There are so few activities that give Jake joy. Partly because there are so few activities that don’t require struggle. But staring out the front door, has always been at the top of his joy list. After his legs started failing even more and we found out about the cancer, he would drag himself to the front door several times a day to see if the blinds had miraculously opened again.  Sort of like in Willy Wonka where the candy factory has been closed but then one day, boom it’s wonkafied and back open!

So I ompa-lumpa’d and opened that blind and let him be the jerk he has always wanted to be! Even on the rainiest day when there is no activity, he watches the world. He naps and gets up to make sure the outside is still out there, then he goes back to napping. When he kids walk by from the bus, he makes sure they pass by our house safely.  If one of them stops to tie their shoe, he barks at them to keep moving. When the brown truck man drops off a package and gently door taps to say ‘hi’ to Jake,  Jake Barry-White-voice barks at him and tells him to scram. When a dog walks by, he flips the F out.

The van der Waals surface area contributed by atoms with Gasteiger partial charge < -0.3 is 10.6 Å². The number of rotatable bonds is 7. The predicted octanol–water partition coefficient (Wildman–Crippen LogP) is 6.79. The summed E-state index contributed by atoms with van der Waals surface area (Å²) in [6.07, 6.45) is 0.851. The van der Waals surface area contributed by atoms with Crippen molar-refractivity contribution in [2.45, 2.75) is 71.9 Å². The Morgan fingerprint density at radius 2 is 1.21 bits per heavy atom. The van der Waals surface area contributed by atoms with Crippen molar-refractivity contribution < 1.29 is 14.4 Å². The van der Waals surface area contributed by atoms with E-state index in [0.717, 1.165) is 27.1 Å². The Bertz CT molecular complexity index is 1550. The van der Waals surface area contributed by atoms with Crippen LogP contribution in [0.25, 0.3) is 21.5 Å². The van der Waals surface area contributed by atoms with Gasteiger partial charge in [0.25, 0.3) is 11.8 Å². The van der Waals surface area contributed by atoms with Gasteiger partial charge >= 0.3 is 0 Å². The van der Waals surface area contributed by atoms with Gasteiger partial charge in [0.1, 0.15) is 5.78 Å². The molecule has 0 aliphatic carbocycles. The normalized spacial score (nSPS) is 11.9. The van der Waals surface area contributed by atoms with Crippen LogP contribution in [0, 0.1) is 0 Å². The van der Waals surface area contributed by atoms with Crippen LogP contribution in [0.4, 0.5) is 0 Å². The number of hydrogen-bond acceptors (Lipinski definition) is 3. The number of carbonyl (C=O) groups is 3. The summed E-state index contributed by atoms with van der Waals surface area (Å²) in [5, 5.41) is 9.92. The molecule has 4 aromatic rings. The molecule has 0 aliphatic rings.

There are moments I think ‘you should be training him’. Then I think ‘just let him have the one activity he can do no matter how many legs work’. I don’t give in or up a lot so there is definitely an internal struggle.

Sometimes, cancer comes a-knocking and you have to lessen your grip. That said, Jake was an ankle biter and now is not an ankle biter and to his last breath, he is not permitted to be an ankle biter again.  I mean it’s not a totally rule-less society over here! And if Jake didn’t have cancer, we’d be clicker training every day.  I’m not giving up on Jake, I’m just giving up on some rules that don’t fully embrace ‘joy now’.

 

Happy weekend!  Go find your joy!

Ordinary.

Our life right now is fairly, ordinary. I love ordinary. We made some changes to Jake’s pain management and so far, he’s doing really great. We are in that phase where living in denial is not really possible anymore but we are also not in the phase of ‘this is the end’.

We’ve made it three months since diagnosis. Instead of thinking he has a certain amount of time left, we instead like to rest on our achievements. We made it three months!

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Jake is still eating. Peanut butter is a part of his every day. The pain meds help him sleep super soundly (so soundly that I have to set my alarm to check for meatballs because homeboy now does not wake up if he has gone in the middle of the night) but they don’t keep him sedated all day.  He is more limited than six months ago, heck he’s more limited than one month ago, but he in fact is, just Jake. He does the ramp to out back as if he has done it his whole life. He is clearly still CEO of the meatball factory. He still takes his Neighborhood Watch shift very seriously.